In the latest episode of my podcast, Newton Talks, author Austin Fisher joins me to talk about his book, Blood in the Streets, which looks at Italian crime films cycles of the 1970s, such as the police thriller, vigilante movies, mafia narratives, and the giallo, and how they responded to the violent political turmoil happening in Italian cities at the time.
We discuss the use of locations, how cyclical film production in the 70s relied upon repetition, and how these films reflected the ‘Years of Lead’, an extraordinary period of political violence that lasted the decade.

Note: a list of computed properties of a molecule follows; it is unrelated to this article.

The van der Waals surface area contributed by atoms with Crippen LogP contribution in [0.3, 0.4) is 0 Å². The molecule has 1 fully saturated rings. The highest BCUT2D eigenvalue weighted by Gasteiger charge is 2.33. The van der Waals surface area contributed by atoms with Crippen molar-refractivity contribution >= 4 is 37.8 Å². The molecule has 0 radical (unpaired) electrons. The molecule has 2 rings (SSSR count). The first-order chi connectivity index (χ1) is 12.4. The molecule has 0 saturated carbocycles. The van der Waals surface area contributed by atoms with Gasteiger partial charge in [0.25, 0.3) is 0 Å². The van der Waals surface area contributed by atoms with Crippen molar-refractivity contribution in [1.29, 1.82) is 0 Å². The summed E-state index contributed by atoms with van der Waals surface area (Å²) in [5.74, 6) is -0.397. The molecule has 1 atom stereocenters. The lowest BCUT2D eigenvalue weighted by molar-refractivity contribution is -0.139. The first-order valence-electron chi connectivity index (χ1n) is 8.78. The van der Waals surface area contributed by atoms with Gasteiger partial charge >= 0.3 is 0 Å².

Here is a link to my essay on the Nunsploitation cycle published in Offscreen film journal. http://offscreen.com/view/nunsploitation
Abstract: In an era of renewed critical appreciation of Italian genre/exploitation cinema (such as Austin Fisher’s Radical Frontiers in the Spaghetti Western) there is one cycle of films where any appreciation appears to be absent: the Nunsploitation movie. These films, set in convents where a nascent lust bubbles just under the surface, examine themes of feminism, radical left wing politics, and the role of the Church and religion in society. This paper examines the way two films, The Nuns of Saint Archangel, and Flavia, the Heretic, tackle these issues through their mise en scene and narrative structure.